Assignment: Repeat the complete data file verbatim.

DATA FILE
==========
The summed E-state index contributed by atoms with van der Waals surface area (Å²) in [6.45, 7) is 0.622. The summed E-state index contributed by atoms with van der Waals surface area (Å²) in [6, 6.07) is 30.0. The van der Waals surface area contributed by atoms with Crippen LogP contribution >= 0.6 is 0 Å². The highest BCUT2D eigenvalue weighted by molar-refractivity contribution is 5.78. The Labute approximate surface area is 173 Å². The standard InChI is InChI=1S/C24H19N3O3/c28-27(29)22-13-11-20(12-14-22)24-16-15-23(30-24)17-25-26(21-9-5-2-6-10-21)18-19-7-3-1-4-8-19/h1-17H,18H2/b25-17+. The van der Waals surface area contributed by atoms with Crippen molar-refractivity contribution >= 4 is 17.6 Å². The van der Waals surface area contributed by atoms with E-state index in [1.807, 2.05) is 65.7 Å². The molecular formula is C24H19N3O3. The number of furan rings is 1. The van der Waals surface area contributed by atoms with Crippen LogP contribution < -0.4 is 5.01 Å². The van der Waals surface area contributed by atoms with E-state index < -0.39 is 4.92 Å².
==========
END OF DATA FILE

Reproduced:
The summed E-state index contributed by atoms with van der Waals surface area (Å²) in [6.45, 7) is 0.622. The summed E-state index contributed by atoms with van der Waals surface area (Å²) in [6, 6.07) is 30.0. The van der Waals surface area contributed by atoms with Crippen LogP contribution >= 0.6 is 0 Å². The highest BCUT2D eigenvalue weighted by molar-refractivity contribution is 5.78. The Labute approximate surface area is 173 Å². The standard InChI is InChI=1S/C24H19N3O3/c28-27(29)22-13-11-20(12-14-22)24-16-15-23(30-24)17-25-26(21-9-5-2-6-10-21)18-19-7-3-1-4-8-19/h1-17H,18H2/b25-17+. The van der Waals surface area contributed by atoms with Crippen molar-refractivity contribution >= 4 is 17.6 Å². The van der Waals surface area contributed by atoms with E-state index in [1.807, 2.05) is 65.7 Å². The molecular formula is C24H19N3O3. The number of furan rings is 1. The van der Waals surface area contributed by atoms with Crippen LogP contribution < -0.4 is 5.01 Å². The van der Waals surface area contributed by atoms with E-state index < -0.39 is 4.92 Å².